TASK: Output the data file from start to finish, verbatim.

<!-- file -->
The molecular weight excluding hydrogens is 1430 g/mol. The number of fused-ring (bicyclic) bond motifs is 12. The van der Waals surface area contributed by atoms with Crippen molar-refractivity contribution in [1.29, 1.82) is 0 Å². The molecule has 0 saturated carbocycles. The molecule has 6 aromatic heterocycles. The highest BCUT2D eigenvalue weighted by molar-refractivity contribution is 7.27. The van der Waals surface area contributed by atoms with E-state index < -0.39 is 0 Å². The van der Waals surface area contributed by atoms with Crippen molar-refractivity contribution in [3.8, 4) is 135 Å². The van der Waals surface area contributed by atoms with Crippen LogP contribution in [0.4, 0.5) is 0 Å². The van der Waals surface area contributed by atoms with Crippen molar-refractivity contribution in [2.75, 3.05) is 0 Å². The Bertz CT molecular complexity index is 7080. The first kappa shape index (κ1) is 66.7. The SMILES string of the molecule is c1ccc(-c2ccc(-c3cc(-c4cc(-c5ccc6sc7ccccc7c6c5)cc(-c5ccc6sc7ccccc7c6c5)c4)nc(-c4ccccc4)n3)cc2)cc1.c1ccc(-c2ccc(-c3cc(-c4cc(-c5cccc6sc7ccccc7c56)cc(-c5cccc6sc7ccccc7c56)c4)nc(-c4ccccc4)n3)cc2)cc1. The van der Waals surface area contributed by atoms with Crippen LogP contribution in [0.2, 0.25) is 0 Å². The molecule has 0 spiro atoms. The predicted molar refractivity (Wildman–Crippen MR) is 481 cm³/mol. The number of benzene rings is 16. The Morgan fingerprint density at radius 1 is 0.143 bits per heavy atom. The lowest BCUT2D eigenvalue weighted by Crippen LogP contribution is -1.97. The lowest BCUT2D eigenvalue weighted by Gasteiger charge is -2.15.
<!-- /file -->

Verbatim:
The molecular weight excluding hydrogens is 1430 g/mol. The number of fused-ring (bicyclic) bond motifs is 12. The van der Waals surface area contributed by atoms with Crippen molar-refractivity contribution in [1.29, 1.82) is 0 Å². The molecule has 0 saturated carbocycles. The molecule has 6 aromatic heterocycles. The highest BCUT2D eigenvalue weighted by molar-refractivity contribution is 7.27. The van der Waals surface area contributed by atoms with E-state index < -0.39 is 0 Å². The van der Waals surface area contributed by atoms with Crippen molar-refractivity contribution in [3.8, 4) is 135 Å². The van der Waals surface area contributed by atoms with Crippen LogP contribution in [0.4, 0.5) is 0 Å². The van der Waals surface area contributed by atoms with Crippen molar-refractivity contribution in [2.75, 3.05) is 0 Å². The Bertz CT molecular complexity index is 7080. The first kappa shape index (κ1) is 66.7. The SMILES string of the molecule is c1ccc(-c2ccc(-c3cc(-c4cc(-c5ccc6sc7ccccc7c6c5)cc(-c5ccc6sc7ccccc7c6c5)c4)nc(-c4ccccc4)n3)cc2)cc1.c1ccc(-c2ccc(-c3cc(-c4cc(-c5cccc6sc7ccccc7c56)cc(-c5cccc6sc7ccccc7c56)c4)nc(-c4ccccc4)n3)cc2)cc1. The van der Waals surface area contributed by atoms with Crippen LogP contribution in [0.2, 0.25) is 0 Å². The molecule has 0 spiro atoms. The predicted molar refractivity (Wildman–Crippen MR) is 481 cm³/mol. The number of benzene rings is 16. The Morgan fingerprint density at radius 1 is 0.143 bits per heavy atom. The lowest BCUT2D eigenvalue weighted by Crippen LogP contribution is -1.97. The lowest BCUT2D eigenvalue weighted by Gasteiger charge is -2.15.